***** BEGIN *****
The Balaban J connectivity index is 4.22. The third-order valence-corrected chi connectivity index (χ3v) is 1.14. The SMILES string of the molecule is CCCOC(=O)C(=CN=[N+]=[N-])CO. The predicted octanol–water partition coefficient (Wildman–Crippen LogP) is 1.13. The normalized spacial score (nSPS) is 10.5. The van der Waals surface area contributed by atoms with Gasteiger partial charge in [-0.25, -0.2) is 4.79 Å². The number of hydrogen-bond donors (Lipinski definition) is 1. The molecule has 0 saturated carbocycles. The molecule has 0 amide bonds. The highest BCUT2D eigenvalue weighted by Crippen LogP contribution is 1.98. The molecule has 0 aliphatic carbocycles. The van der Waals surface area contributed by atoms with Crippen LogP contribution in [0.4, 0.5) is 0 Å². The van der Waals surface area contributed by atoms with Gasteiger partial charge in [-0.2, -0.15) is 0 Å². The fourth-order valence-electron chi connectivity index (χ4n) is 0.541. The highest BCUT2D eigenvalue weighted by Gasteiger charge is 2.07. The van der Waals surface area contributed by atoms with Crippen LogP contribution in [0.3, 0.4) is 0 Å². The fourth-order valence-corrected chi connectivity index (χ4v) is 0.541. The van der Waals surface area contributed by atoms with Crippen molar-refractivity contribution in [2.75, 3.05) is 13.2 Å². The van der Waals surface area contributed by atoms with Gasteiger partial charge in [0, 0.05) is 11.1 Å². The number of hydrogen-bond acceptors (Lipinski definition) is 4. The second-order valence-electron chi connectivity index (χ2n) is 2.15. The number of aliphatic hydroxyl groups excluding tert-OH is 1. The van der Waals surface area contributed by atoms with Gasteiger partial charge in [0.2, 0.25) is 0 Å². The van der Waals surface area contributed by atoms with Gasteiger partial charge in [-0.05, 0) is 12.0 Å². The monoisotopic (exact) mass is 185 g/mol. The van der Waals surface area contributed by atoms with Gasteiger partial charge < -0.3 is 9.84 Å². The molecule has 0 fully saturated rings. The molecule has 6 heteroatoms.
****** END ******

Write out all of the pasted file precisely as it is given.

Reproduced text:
The Balaban J connectivity index is 4.22. The third-order valence-corrected chi connectivity index (χ3v) is 1.14. The SMILES string of the molecule is CCCOC(=O)C(=CN=[N+]=[N-])CO. The predicted octanol–water partition coefficient (Wildman–Crippen LogP) is 1.13. The normalized spacial score (nSPS) is 10.5. The van der Waals surface area contributed by atoms with Gasteiger partial charge in [-0.25, -0.2) is 4.79 Å². The number of hydrogen-bond donors (Lipinski definition) is 1. The molecule has 0 saturated carbocycles. The molecule has 0 amide bonds. The highest BCUT2D eigenvalue weighted by Crippen LogP contribution is 1.98. The molecule has 0 aliphatic carbocycles. The van der Waals surface area contributed by atoms with Crippen LogP contribution in [0.4, 0.5) is 0 Å². The van der Waals surface area contributed by atoms with Gasteiger partial charge in [-0.2, -0.15) is 0 Å². The fourth-order valence-electron chi connectivity index (χ4n) is 0.541. The highest BCUT2D eigenvalue weighted by Gasteiger charge is 2.07. The van der Waals surface area contributed by atoms with Crippen LogP contribution in [0.3, 0.4) is 0 Å². The fourth-order valence-corrected chi connectivity index (χ4v) is 0.541. The van der Waals surface area contributed by atoms with Crippen molar-refractivity contribution in [2.75, 3.05) is 13.2 Å². The van der Waals surface area contributed by atoms with Gasteiger partial charge in [0, 0.05) is 11.1 Å². The number of hydrogen-bond acceptors (Lipinski definition) is 4. The second-order valence-electron chi connectivity index (χ2n) is 2.15. The number of aliphatic hydroxyl groups excluding tert-OH is 1. The van der Waals surface area contributed by atoms with Gasteiger partial charge in [0.2, 0.25) is 0 Å². The van der Waals surface area contributed by atoms with Gasteiger partial charge in [-0.05, 0) is 12.0 Å². The monoisotopic (exact) mass is 185 g/mol. The van der Waals surface area contributed by atoms with Gasteiger partial charge < -0.3 is 9.84 Å². The molecule has 0 fully saturated rings. The molecule has 6 heteroatoms.